Our outreach team recently partnered with Instituto Cervantes of Albuquerque, the Mexican Consulate of Albuquerque, the Spanish Resource Center of Albuquerque, and the National Hispanic Cultural Center to put together a workshop for teachers, discussing how to incorporate the Mexican Revolution into middle and high school classrooms.
Frankly, I had no idea how difficult it is to learn about this cataclysmic event in Mexican history.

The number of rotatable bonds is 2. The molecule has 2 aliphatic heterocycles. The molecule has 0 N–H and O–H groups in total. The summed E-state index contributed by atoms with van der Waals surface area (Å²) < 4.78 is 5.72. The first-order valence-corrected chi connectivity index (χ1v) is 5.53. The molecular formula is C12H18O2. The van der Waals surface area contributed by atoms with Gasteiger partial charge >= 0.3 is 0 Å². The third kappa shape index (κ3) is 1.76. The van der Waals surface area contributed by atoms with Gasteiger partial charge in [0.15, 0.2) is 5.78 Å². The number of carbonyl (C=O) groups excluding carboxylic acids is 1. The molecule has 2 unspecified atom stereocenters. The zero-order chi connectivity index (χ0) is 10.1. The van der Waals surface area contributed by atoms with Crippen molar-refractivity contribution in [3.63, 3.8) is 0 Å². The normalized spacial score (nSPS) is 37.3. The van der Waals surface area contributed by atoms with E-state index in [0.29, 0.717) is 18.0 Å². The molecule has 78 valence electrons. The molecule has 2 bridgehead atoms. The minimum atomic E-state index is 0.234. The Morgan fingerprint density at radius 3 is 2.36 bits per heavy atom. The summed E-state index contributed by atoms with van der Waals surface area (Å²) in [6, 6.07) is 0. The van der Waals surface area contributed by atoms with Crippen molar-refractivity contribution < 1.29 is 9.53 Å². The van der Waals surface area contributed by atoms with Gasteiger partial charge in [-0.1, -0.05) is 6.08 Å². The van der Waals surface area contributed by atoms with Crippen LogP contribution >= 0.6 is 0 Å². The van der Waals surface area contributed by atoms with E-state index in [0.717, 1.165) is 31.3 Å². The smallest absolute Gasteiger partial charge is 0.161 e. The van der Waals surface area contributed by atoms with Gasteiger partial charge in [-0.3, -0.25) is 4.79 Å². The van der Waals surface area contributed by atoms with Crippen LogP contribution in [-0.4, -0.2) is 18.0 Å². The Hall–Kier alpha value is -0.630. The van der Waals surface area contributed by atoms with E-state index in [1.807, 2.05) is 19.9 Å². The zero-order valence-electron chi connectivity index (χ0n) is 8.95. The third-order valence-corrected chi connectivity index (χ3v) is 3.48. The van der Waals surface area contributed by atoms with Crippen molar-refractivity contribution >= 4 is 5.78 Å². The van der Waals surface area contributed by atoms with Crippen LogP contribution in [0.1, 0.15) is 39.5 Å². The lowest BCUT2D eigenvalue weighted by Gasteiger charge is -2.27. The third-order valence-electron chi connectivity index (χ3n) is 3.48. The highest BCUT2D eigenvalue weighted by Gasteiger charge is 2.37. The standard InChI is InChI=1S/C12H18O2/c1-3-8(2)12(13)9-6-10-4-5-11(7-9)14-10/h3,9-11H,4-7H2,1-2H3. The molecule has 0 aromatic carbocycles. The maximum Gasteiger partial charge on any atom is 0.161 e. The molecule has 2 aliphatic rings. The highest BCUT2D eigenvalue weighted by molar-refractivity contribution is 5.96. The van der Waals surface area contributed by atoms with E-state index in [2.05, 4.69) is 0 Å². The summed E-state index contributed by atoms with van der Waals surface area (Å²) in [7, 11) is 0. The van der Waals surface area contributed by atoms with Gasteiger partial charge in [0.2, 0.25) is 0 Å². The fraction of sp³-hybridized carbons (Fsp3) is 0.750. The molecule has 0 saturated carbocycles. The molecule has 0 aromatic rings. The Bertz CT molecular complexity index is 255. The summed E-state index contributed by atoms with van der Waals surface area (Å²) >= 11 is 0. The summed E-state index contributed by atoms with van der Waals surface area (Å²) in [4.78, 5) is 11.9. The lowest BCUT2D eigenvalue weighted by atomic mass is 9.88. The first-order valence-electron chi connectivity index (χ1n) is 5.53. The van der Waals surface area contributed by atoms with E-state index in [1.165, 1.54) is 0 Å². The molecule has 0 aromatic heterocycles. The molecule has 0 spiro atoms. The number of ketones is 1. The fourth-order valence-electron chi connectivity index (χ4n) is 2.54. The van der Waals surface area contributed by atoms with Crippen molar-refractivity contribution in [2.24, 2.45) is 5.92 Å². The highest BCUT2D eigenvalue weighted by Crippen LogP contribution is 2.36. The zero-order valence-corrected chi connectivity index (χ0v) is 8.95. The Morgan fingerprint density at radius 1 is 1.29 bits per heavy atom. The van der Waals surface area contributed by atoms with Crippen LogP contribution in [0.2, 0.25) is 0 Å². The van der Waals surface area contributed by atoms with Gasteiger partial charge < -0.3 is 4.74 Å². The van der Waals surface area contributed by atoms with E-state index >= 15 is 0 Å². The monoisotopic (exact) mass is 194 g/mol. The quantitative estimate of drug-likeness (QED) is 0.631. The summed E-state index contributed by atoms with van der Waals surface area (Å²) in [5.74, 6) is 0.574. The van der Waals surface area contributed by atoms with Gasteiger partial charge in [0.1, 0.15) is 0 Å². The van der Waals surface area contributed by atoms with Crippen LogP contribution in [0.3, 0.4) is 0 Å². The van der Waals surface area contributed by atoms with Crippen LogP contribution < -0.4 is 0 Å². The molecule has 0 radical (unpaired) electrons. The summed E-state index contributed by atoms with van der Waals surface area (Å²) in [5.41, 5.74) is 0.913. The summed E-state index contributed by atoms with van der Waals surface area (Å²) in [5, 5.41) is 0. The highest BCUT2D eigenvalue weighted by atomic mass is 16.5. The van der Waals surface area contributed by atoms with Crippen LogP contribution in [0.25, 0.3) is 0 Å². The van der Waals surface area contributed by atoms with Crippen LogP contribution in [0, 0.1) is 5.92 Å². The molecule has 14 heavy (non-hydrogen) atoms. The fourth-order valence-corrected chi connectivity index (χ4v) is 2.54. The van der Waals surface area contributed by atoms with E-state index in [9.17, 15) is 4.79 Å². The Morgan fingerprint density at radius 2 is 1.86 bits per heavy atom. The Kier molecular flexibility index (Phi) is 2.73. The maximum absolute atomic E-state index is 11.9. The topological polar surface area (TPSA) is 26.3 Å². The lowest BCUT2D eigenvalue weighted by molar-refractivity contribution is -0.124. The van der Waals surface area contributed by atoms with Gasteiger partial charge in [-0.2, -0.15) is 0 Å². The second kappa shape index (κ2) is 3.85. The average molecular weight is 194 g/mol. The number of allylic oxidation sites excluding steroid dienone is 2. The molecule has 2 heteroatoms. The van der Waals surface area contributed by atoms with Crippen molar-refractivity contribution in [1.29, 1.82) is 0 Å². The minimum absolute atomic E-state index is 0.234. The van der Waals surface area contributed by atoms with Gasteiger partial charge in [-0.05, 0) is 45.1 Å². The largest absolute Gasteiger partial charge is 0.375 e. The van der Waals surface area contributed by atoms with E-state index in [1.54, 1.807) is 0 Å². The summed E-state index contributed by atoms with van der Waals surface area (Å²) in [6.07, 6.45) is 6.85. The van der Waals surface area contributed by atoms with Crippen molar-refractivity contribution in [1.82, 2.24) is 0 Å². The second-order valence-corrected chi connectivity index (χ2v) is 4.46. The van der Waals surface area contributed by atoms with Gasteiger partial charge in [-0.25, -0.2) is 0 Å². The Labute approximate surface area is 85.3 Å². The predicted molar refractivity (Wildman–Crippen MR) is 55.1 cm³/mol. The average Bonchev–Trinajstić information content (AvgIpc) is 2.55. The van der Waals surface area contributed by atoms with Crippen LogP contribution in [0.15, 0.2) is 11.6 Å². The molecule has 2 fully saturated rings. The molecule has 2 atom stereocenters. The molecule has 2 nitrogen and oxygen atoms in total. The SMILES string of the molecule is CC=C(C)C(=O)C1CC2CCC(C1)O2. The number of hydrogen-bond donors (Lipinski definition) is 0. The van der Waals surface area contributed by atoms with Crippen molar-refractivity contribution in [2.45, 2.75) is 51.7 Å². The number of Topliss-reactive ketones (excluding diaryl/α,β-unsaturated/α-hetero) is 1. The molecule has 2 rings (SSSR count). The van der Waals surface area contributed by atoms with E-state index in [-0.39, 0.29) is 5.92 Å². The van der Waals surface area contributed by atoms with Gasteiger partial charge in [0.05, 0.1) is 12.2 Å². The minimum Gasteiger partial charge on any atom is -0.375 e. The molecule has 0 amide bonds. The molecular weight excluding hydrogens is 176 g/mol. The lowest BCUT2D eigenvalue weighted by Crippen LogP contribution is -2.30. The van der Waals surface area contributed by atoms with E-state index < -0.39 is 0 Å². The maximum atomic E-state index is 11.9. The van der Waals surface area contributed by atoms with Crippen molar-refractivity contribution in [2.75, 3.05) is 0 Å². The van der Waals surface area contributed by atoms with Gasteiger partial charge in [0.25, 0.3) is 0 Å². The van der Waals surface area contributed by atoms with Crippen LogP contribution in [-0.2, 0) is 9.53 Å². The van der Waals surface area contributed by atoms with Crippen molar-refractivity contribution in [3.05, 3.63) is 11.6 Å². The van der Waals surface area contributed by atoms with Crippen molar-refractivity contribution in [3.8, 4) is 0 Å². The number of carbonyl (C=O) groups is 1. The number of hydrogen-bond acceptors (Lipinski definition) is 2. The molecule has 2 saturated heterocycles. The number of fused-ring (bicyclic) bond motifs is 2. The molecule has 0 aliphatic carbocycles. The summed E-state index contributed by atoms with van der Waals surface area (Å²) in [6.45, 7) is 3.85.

Plainly, the Revolution meant—and continues to mean—different things to different people. Diverse groups with contradictory goals were involved in the fight against Porfirio Díaz. Those who took up arms were farmers, miners, professionals, artisans, businessmen, and career soldiers. Some clung tightly to abstract principles such as “liberty,” while others demanded labor protections or the immediate restoration of indigenous lands. Some sought only to rid the community of the local hacendado, while others reacted in principle against three decades of Díaz’s ironclad rule. Folks routinely traversed armies or switched sides altogether. Alliances formed and fragmented. With few exceptions, the leaders of the Revolution were assassinated or exiled by political opponents. Continue reading